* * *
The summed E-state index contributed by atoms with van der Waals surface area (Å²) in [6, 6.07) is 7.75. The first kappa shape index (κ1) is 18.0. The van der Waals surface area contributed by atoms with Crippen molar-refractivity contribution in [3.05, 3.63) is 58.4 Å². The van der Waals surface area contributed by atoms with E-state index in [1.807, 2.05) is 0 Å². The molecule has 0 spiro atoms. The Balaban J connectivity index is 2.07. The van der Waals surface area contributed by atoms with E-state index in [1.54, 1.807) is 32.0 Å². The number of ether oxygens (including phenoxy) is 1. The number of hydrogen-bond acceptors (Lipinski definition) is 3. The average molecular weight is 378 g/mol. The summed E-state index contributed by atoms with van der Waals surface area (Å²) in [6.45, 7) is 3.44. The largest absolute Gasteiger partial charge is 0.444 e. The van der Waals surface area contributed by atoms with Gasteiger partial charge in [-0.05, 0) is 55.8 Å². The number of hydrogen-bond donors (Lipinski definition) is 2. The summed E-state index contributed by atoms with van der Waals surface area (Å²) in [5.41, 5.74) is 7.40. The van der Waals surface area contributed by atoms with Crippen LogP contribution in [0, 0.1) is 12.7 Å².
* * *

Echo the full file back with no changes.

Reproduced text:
The summed E-state index contributed by atoms with van der Waals surface area (Å²) in [6, 6.07) is 7.75. The first kappa shape index (κ1) is 18.0. The van der Waals surface area contributed by atoms with Crippen molar-refractivity contribution in [3.05, 3.63) is 58.4 Å². The van der Waals surface area contributed by atoms with E-state index in [1.807, 2.05) is 0 Å². The molecule has 0 spiro atoms. The Balaban J connectivity index is 2.07. The van der Waals surface area contributed by atoms with E-state index in [1.54, 1.807) is 32.0 Å². The number of ether oxygens (including phenoxy) is 1. The number of hydrogen-bond acceptors (Lipinski definition) is 3. The average molecular weight is 378 g/mol. The summed E-state index contributed by atoms with van der Waals surface area (Å²) in [6.45, 7) is 3.44. The largest absolute Gasteiger partial charge is 0.444 e. The van der Waals surface area contributed by atoms with Gasteiger partial charge in [-0.05, 0) is 55.8 Å². The number of hydrogen-bond donors (Lipinski definition) is 2. The summed E-state index contributed by atoms with van der Waals surface area (Å²) in [5.41, 5.74) is 7.40. The van der Waals surface area contributed by atoms with Crippen LogP contribution in [0, 0.1) is 12.7 Å².